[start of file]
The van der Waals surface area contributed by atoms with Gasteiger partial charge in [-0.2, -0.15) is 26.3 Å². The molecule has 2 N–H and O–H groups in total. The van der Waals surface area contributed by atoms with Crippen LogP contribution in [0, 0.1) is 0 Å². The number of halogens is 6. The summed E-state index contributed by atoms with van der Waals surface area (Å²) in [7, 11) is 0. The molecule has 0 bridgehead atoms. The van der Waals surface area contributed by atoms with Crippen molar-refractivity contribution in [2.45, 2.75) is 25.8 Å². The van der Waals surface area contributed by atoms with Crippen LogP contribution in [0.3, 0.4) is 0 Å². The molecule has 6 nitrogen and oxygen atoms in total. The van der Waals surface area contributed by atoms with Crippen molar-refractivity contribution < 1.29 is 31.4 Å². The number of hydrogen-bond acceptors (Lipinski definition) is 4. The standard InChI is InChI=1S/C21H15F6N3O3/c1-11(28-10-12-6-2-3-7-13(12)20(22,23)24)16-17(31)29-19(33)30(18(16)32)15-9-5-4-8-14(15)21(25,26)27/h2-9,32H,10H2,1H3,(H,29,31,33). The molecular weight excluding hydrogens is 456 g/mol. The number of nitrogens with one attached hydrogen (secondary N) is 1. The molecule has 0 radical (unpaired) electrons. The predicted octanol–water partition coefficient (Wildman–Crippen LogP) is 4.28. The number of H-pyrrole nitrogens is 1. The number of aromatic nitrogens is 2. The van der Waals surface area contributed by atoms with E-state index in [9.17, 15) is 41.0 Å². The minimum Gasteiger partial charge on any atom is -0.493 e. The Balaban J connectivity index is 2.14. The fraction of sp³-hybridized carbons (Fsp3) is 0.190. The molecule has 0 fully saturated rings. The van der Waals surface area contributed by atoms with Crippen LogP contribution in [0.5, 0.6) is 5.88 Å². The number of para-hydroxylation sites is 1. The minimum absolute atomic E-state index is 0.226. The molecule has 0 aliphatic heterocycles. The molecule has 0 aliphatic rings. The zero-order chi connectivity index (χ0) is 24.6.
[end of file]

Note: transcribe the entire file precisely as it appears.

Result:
The van der Waals surface area contributed by atoms with Gasteiger partial charge in [-0.2, -0.15) is 26.3 Å². The molecule has 2 N–H and O–H groups in total. The van der Waals surface area contributed by atoms with Crippen LogP contribution in [0, 0.1) is 0 Å². The number of halogens is 6. The summed E-state index contributed by atoms with van der Waals surface area (Å²) in [7, 11) is 0. The molecule has 0 bridgehead atoms. The van der Waals surface area contributed by atoms with Crippen molar-refractivity contribution in [2.45, 2.75) is 25.8 Å². The van der Waals surface area contributed by atoms with Crippen LogP contribution in [0.3, 0.4) is 0 Å². The molecule has 6 nitrogen and oxygen atoms in total. The van der Waals surface area contributed by atoms with Crippen molar-refractivity contribution < 1.29 is 31.4 Å². The number of hydrogen-bond acceptors (Lipinski definition) is 4. The standard InChI is InChI=1S/C21H15F6N3O3/c1-11(28-10-12-6-2-3-7-13(12)20(22,23)24)16-17(31)29-19(33)30(18(16)32)15-9-5-4-8-14(15)21(25,26)27/h2-9,32H,10H2,1H3,(H,29,31,33). The molecular weight excluding hydrogens is 456 g/mol. The number of nitrogens with one attached hydrogen (secondary N) is 1. The molecule has 0 radical (unpaired) electrons. The predicted octanol–water partition coefficient (Wildman–Crippen LogP) is 4.28. The number of H-pyrrole nitrogens is 1. The number of aromatic nitrogens is 2. The van der Waals surface area contributed by atoms with E-state index in [9.17, 15) is 41.0 Å². The minimum Gasteiger partial charge on any atom is -0.493 e. The Balaban J connectivity index is 2.14. The fraction of sp³-hybridized carbons (Fsp3) is 0.190. The molecule has 0 fully saturated rings. The van der Waals surface area contributed by atoms with Crippen LogP contribution in [0.5, 0.6) is 5.88 Å². The number of para-hydroxylation sites is 1. The minimum absolute atomic E-state index is 0.226. The molecule has 0 aliphatic heterocycles. The molecule has 0 aliphatic rings. The zero-order chi connectivity index (χ0) is 24.6.